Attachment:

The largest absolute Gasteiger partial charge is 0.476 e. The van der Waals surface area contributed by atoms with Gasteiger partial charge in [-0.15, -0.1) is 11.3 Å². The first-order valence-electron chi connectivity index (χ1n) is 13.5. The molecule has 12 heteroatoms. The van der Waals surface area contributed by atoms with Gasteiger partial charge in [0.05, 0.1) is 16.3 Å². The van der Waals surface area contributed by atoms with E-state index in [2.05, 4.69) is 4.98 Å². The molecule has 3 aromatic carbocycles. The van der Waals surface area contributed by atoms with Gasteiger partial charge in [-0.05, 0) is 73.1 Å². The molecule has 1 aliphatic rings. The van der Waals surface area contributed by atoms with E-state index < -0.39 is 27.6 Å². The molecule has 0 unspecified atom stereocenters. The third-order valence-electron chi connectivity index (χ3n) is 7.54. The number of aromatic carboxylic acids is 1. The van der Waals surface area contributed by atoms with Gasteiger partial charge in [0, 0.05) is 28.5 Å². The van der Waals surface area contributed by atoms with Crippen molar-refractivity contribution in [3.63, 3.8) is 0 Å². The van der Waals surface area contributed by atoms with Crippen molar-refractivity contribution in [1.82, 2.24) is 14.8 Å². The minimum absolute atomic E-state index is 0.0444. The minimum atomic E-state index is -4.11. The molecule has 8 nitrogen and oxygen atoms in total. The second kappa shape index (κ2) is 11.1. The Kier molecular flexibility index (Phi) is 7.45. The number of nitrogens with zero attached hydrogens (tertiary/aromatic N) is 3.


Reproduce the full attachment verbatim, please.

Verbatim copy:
The largest absolute Gasteiger partial charge is 0.476 e. The van der Waals surface area contributed by atoms with Gasteiger partial charge in [-0.15, -0.1) is 11.3 Å². The first-order valence-electron chi connectivity index (χ1n) is 13.5. The molecule has 12 heteroatoms. The van der Waals surface area contributed by atoms with Gasteiger partial charge in [0.05, 0.1) is 16.3 Å². The van der Waals surface area contributed by atoms with E-state index in [2.05, 4.69) is 4.98 Å². The molecule has 3 aromatic carbocycles. The van der Waals surface area contributed by atoms with Gasteiger partial charge in [-0.05, 0) is 73.1 Å². The molecule has 1 aliphatic rings. The van der Waals surface area contributed by atoms with E-state index < -0.39 is 27.6 Å². The molecule has 0 unspecified atom stereocenters. The third-order valence-electron chi connectivity index (χ3n) is 7.54. The number of aromatic carboxylic acids is 1. The van der Waals surface area contributed by atoms with Gasteiger partial charge in [0, 0.05) is 28.5 Å². The van der Waals surface area contributed by atoms with Crippen molar-refractivity contribution in [3.63, 3.8) is 0 Å². The van der Waals surface area contributed by atoms with Crippen molar-refractivity contribution in [1.82, 2.24) is 14.8 Å². The minimum absolute atomic E-state index is 0.0444. The minimum atomic E-state index is -4.11. The molecule has 8 nitrogen and oxygen atoms in total. The second kappa shape index (κ2) is 11.1. The Kier molecular flexibility index (Phi) is 7.45. The number of nitrogens with zero attached hydrogens (tertiary/aromatic N) is 3.